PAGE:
And then there’s Venice. Having walked through the Rialto Bridge, and seen the dozens of tiny shops still selling all manner of things, I can now imagine Shylock there counting his ducats, and Antonio trading goods in Merchant of Venice. Before that, it was difficult to visualize how a bridge could be a market place.

Another place that constantly evoked Shakespearean images and quotes in my head was Scotland. Driving from Edinburgh northward to Loch Ness, we saw signs for Cawdor, Scone, Fife, Forres, Inverness, and even saw Glamis Castle and Dunsinane Hill on the map. Having driven almost as far as Inverness, and knowing how long it took us in our Citroen Picasso, I realize what a mammoth journey it must have been for Macbeth and his cronies to get to Scone on horseback, or on foot, for the coronation – quite a hike! But then again, that’s fiction too…although we did see a huge mural at Edinburgh Castle that traced the line of the monarchy in Scotland, and Macbeth and Duncan are both there; we even saw the Stone of Destiny, on which they were supposedly crowned.

I guess the point is that even though we didn’t do any of the more direct Shakespeare touristy things, we still experienced, and talked about, Shakespeare. His influence is everywhere, not just in our language and our literature. And seeing some of these places, even fleetingly, makes his plays so much more real and relevant.

I hope that when our girls start studying them in school, they will take a little bit of that experience with them as well.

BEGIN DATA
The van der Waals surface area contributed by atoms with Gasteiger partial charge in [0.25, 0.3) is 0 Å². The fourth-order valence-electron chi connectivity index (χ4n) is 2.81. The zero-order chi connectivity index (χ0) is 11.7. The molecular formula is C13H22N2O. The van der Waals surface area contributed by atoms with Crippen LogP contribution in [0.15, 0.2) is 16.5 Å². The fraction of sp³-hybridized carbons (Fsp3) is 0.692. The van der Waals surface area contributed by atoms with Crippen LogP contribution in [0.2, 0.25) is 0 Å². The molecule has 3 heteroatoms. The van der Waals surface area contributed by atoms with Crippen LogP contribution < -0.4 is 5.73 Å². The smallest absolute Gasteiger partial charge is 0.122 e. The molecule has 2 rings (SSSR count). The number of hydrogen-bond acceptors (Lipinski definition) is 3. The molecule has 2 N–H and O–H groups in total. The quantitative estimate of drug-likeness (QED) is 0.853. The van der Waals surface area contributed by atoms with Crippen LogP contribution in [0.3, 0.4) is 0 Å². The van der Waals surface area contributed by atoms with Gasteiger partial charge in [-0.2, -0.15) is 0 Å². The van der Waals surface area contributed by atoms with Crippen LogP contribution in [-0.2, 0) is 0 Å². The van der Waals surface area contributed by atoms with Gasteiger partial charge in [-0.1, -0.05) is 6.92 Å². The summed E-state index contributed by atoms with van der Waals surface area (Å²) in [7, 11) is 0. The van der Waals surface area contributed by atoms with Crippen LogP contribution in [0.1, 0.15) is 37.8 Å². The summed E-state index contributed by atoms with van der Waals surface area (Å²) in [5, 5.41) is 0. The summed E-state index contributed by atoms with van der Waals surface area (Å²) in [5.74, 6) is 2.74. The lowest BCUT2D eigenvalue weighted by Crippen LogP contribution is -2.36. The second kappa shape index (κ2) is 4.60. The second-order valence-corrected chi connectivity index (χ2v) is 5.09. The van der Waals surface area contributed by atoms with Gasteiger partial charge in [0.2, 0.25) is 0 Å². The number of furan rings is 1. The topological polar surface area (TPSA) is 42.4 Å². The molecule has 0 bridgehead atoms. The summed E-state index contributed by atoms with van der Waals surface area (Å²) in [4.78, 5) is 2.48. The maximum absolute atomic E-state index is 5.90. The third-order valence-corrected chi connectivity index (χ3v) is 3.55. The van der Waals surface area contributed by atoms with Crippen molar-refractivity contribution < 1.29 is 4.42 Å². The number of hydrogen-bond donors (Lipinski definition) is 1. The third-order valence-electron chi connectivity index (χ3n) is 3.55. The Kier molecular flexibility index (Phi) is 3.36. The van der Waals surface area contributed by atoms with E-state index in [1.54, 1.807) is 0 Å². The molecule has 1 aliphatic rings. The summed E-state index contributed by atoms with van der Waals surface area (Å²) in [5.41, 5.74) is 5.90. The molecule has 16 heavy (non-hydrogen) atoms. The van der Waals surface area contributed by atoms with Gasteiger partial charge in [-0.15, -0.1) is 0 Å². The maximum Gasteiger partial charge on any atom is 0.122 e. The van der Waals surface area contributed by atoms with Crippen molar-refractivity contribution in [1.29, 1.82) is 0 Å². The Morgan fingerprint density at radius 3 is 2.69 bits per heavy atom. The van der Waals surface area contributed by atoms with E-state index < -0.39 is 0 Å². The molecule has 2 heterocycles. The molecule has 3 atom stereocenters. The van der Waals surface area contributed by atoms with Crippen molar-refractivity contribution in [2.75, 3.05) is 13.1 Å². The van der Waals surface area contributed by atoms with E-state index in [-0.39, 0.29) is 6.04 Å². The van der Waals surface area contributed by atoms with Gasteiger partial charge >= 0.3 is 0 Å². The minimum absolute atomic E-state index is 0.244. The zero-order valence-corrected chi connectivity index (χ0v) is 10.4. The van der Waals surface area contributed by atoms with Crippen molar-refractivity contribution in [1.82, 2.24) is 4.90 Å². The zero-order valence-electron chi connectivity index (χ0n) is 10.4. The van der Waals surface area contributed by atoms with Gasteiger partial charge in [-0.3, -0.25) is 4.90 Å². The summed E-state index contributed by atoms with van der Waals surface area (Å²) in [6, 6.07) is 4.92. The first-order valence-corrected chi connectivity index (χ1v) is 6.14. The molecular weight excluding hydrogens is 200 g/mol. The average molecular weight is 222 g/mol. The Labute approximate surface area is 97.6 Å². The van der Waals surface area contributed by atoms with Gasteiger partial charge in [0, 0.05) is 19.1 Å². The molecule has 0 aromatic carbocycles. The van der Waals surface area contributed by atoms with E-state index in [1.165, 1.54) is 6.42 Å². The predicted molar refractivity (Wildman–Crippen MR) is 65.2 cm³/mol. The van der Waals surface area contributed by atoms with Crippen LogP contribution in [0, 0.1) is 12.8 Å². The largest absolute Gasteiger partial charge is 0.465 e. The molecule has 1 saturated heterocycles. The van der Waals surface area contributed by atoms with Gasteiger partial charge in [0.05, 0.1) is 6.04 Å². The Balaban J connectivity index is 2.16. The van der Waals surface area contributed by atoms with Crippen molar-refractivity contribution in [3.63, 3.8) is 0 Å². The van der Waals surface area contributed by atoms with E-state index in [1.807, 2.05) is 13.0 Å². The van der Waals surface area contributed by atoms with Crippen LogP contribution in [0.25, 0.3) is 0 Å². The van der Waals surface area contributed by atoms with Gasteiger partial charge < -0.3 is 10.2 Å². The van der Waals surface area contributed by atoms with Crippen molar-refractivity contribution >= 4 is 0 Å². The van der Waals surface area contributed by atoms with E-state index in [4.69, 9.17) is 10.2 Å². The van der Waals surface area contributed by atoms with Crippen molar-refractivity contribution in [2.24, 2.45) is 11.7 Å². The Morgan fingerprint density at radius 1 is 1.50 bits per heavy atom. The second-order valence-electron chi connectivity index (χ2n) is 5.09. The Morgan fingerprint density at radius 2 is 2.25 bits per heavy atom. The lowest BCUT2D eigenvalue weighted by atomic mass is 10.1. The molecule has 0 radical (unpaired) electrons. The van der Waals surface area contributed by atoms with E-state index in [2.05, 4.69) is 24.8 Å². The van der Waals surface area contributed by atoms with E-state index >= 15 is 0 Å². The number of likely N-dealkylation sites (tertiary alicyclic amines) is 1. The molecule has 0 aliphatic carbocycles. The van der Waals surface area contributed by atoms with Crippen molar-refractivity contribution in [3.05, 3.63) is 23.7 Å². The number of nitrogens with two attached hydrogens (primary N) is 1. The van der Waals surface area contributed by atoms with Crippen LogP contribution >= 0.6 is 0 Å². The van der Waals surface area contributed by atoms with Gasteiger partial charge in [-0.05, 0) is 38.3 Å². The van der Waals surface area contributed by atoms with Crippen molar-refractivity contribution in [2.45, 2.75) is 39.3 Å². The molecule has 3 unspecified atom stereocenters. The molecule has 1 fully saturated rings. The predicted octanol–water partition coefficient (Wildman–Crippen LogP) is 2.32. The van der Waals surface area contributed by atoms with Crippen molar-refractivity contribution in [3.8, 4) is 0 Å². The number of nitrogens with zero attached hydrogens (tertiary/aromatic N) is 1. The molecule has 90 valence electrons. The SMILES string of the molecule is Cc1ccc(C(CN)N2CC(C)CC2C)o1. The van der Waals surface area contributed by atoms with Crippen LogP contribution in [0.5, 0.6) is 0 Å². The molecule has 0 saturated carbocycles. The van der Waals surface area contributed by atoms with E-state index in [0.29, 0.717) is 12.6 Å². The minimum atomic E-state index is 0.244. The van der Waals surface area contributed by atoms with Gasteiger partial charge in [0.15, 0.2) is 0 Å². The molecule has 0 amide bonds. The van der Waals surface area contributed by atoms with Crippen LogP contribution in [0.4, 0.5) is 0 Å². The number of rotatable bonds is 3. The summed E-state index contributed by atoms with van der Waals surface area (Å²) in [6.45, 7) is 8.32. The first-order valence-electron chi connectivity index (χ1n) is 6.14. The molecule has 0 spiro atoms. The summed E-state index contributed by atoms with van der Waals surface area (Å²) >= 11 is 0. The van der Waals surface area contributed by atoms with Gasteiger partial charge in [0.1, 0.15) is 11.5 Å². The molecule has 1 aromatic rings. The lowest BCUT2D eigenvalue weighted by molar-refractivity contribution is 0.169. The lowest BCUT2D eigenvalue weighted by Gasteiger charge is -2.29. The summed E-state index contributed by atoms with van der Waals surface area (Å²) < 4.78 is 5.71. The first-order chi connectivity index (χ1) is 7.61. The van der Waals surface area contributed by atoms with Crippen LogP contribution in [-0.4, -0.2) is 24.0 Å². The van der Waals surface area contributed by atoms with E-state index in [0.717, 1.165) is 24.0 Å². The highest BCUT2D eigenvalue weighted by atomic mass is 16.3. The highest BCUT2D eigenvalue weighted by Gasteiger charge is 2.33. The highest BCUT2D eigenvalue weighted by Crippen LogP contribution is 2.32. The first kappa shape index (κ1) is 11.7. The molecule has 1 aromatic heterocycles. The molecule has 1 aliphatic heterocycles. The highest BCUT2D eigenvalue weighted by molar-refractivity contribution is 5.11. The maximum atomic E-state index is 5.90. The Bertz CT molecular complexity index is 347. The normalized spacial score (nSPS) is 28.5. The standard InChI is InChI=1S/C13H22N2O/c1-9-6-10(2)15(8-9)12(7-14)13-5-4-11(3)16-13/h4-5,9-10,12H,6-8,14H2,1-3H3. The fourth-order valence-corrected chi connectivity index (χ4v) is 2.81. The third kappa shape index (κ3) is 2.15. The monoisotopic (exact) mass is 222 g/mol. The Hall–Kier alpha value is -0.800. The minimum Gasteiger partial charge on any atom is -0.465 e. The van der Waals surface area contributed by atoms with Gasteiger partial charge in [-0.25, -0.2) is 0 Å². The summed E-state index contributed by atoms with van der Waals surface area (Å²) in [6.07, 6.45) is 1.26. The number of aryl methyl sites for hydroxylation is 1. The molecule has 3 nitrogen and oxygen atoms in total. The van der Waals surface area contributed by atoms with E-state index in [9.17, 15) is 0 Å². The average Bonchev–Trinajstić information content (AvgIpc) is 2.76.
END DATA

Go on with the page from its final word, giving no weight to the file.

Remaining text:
The Rialto

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Edinburgh Castle

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2012 in Review

This is the review sent to me by the WordPress Monkeys apparently. I don’t know who they are, but I picture a Santa’s Workshop type situation, but with monkeys instead of elves.
Anyway, it was kind of fun to look at (for me), given that I felt I thrived on “comments” and “likes”. Turns out, I didn’t get many of those, but I loved blogging all the same! And I was surprised at how many posts I had actually published in 2012! I have been super lazy with my writing lately, but I will resolve to begin again with the dilemmas and adventures of 2013. We are currently on dilemmas actually, as we try to negotiate travel arrangements for the next four months. I feel kind of like we’re starting all over again, and it’s taking up a lot of time and energy. That, combined with trying to cram math into the kids while cramming chocolate into my mouth hasn’t left me with a lot of blogging time. The Christmas chocolate is almost all gone, though, so I’m thinking my general productivity should increase as the pile of chocolate decreases. That’s the hope, anyway.
Happy New Year, Everyone, and thanks for reading! Here’s to a 2013 full of exciting educational adventures! (And hopefully a beach or two – they can totally be educational.)

The WordPress.com stats helper monkeys prepared a 2012 annual report for this blog.

Here’s an excerpt:

600 people reached the top of Mt. Everest in 2012. This blog got about 5,200 views in 2012. If every person who reached the top of Mt. Everest viewed this blog, it would have taken 9 years to get that many views.

Click here to see the complete report.